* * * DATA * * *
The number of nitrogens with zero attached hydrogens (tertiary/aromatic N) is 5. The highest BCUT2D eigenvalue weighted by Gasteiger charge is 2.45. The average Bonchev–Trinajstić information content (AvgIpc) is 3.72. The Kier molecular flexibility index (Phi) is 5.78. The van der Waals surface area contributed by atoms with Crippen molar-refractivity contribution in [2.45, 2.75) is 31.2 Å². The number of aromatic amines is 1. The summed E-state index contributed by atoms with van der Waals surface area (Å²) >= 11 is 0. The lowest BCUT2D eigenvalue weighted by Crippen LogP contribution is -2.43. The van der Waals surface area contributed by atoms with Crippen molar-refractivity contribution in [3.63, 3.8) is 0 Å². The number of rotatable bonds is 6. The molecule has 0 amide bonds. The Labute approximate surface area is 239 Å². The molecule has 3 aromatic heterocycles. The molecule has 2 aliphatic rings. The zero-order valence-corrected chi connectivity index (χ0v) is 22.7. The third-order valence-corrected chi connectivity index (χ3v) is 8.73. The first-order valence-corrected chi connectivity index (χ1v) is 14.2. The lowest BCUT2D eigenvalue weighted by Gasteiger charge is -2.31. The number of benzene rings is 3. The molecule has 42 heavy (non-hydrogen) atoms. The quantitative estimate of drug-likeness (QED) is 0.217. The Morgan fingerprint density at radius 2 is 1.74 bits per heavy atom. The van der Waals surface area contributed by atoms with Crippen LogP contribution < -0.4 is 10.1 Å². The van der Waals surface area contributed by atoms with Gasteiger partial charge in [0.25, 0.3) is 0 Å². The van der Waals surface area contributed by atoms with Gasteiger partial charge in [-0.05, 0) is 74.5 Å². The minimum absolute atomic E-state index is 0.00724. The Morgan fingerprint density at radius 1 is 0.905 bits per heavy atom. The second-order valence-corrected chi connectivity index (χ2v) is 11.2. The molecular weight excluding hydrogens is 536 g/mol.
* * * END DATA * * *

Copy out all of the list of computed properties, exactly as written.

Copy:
The number of nitrogens with zero attached hydrogens (tertiary/aromatic N) is 5. The highest BCUT2D eigenvalue weighted by Gasteiger charge is 2.45. The average Bonchev–Trinajstić information content (AvgIpc) is 3.72. The Kier molecular flexibility index (Phi) is 5.78. The van der Waals surface area contributed by atoms with Crippen molar-refractivity contribution in [2.45, 2.75) is 31.2 Å². The number of aromatic amines is 1. The summed E-state index contributed by atoms with van der Waals surface area (Å²) >= 11 is 0. The lowest BCUT2D eigenvalue weighted by Crippen LogP contribution is -2.43. The van der Waals surface area contributed by atoms with Crippen molar-refractivity contribution in [3.63, 3.8) is 0 Å². The number of rotatable bonds is 6. The molecule has 0 amide bonds. The Labute approximate surface area is 239 Å². The molecule has 3 aromatic heterocycles. The molecule has 2 aliphatic rings. The zero-order valence-corrected chi connectivity index (χ0v) is 22.7. The third-order valence-corrected chi connectivity index (χ3v) is 8.73. The first-order valence-corrected chi connectivity index (χ1v) is 14.2. The lowest BCUT2D eigenvalue weighted by Gasteiger charge is -2.31. The number of benzene rings is 3. The molecule has 42 heavy (non-hydrogen) atoms. The quantitative estimate of drug-likeness (QED) is 0.217. The Morgan fingerprint density at radius 2 is 1.74 bits per heavy atom. The van der Waals surface area contributed by atoms with Crippen LogP contribution < -0.4 is 10.1 Å². The van der Waals surface area contributed by atoms with Gasteiger partial charge in [0.25, 0.3) is 0 Å². The van der Waals surface area contributed by atoms with Gasteiger partial charge in [-0.05, 0) is 74.5 Å². The minimum absolute atomic E-state index is 0.00724. The Morgan fingerprint density at radius 1 is 0.905 bits per heavy atom. The second-order valence-corrected chi connectivity index (χ2v) is 11.2. The molecular weight excluding hydrogens is 536 g/mol.